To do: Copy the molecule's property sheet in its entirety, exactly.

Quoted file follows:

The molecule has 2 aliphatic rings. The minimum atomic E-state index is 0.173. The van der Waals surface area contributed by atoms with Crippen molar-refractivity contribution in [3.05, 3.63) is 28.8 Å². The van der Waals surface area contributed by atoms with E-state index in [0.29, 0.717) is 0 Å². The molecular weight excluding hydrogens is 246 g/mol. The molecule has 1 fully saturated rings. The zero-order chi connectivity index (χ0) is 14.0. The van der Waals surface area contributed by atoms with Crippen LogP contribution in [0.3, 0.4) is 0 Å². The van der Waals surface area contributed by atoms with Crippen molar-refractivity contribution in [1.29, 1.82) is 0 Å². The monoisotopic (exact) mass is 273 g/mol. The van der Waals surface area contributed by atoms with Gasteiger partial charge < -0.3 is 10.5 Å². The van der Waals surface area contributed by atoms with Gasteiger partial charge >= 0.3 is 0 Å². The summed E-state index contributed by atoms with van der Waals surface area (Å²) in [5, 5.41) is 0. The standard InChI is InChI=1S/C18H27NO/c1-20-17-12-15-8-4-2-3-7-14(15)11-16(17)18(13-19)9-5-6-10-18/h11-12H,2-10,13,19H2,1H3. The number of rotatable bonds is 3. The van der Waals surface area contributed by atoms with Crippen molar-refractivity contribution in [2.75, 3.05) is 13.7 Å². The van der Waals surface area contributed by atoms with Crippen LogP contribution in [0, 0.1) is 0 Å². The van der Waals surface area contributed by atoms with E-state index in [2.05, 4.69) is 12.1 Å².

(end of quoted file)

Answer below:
The molecule has 2 aliphatic rings. The minimum atomic E-state index is 0.173. The van der Waals surface area contributed by atoms with Crippen molar-refractivity contribution in [3.05, 3.63) is 28.8 Å². The van der Waals surface area contributed by atoms with E-state index in [0.29, 0.717) is 0 Å². The molecular weight excluding hydrogens is 246 g/mol. The molecule has 1 fully saturated rings. The zero-order chi connectivity index (χ0) is 14.0. The van der Waals surface area contributed by atoms with Crippen LogP contribution in [0.3, 0.4) is 0 Å². The van der Waals surface area contributed by atoms with Crippen molar-refractivity contribution in [1.29, 1.82) is 0 Å². The monoisotopic (exact) mass is 273 g/mol. The van der Waals surface area contributed by atoms with Gasteiger partial charge < -0.3 is 10.5 Å². The van der Waals surface area contributed by atoms with Gasteiger partial charge >= 0.3 is 0 Å². The summed E-state index contributed by atoms with van der Waals surface area (Å²) in [5, 5.41) is 0. The standard InChI is InChI=1S/C18H27NO/c1-20-17-12-15-8-4-2-3-7-14(15)11-16(17)18(13-19)9-5-6-10-18/h11-12H,2-10,13,19H2,1H3. The number of rotatable bonds is 3. The van der Waals surface area contributed by atoms with Crippen molar-refractivity contribution in [2.75, 3.05) is 13.7 Å². The van der Waals surface area contributed by atoms with Crippen LogP contribution in [0, 0.1) is 0 Å². The van der Waals surface area contributed by atoms with E-state index in [2.05, 4.69) is 12.1 Å².